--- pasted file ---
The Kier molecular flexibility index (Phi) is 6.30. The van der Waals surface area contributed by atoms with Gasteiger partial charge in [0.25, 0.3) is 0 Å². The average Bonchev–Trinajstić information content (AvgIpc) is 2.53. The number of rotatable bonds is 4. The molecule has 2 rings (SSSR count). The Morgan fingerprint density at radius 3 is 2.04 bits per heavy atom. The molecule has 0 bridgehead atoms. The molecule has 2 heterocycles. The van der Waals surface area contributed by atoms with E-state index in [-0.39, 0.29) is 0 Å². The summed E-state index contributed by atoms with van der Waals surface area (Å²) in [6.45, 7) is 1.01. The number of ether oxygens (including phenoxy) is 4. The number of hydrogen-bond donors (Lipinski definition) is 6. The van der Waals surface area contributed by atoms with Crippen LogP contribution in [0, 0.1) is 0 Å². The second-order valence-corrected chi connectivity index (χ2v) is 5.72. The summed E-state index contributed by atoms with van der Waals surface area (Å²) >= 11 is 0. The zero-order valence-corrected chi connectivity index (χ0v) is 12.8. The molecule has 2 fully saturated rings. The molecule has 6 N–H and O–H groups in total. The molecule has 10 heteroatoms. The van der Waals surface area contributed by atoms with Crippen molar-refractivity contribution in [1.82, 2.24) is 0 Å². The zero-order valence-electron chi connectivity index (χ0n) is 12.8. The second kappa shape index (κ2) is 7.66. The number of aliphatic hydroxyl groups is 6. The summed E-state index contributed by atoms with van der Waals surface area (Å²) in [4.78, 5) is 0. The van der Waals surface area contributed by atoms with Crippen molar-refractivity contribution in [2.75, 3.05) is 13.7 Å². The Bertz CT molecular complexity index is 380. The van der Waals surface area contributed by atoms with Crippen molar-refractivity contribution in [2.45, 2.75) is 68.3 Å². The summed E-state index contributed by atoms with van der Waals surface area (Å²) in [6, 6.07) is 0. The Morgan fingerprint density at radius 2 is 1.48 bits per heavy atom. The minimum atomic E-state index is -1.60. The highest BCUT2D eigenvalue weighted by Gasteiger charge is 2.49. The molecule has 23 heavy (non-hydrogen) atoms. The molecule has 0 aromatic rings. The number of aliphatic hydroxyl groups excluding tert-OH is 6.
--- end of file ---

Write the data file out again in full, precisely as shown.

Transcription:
The Kier molecular flexibility index (Phi) is 6.30. The van der Waals surface area contributed by atoms with Gasteiger partial charge in [0.25, 0.3) is 0 Å². The average Bonchev–Trinajstić information content (AvgIpc) is 2.53. The number of rotatable bonds is 4. The molecule has 2 rings (SSSR count). The Morgan fingerprint density at radius 3 is 2.04 bits per heavy atom. The molecule has 0 bridgehead atoms. The molecule has 2 heterocycles. The van der Waals surface area contributed by atoms with E-state index in [-0.39, 0.29) is 0 Å². The summed E-state index contributed by atoms with van der Waals surface area (Å²) in [6.45, 7) is 1.01. The number of ether oxygens (including phenoxy) is 4. The number of hydrogen-bond donors (Lipinski definition) is 6. The van der Waals surface area contributed by atoms with Crippen LogP contribution in [0, 0.1) is 0 Å². The second-order valence-corrected chi connectivity index (χ2v) is 5.72. The summed E-state index contributed by atoms with van der Waals surface area (Å²) >= 11 is 0. The zero-order valence-corrected chi connectivity index (χ0v) is 12.8. The molecule has 2 fully saturated rings. The molecule has 6 N–H and O–H groups in total. The molecule has 10 heteroatoms. The van der Waals surface area contributed by atoms with Crippen molar-refractivity contribution in [1.82, 2.24) is 0 Å². The zero-order valence-electron chi connectivity index (χ0n) is 12.8. The second kappa shape index (κ2) is 7.66. The number of aliphatic hydroxyl groups is 6. The summed E-state index contributed by atoms with van der Waals surface area (Å²) in [4.78, 5) is 0. The van der Waals surface area contributed by atoms with Crippen molar-refractivity contribution in [2.75, 3.05) is 13.7 Å². The Bertz CT molecular complexity index is 380. The van der Waals surface area contributed by atoms with Crippen molar-refractivity contribution in [2.45, 2.75) is 68.3 Å². The summed E-state index contributed by atoms with van der Waals surface area (Å²) in [6, 6.07) is 0. The Morgan fingerprint density at radius 2 is 1.48 bits per heavy atom. The minimum atomic E-state index is -1.60. The highest BCUT2D eigenvalue weighted by Gasteiger charge is 2.49. The molecule has 23 heavy (non-hydrogen) atoms. The molecule has 0 aromatic rings. The number of aliphatic hydroxyl groups excluding tert-OH is 6.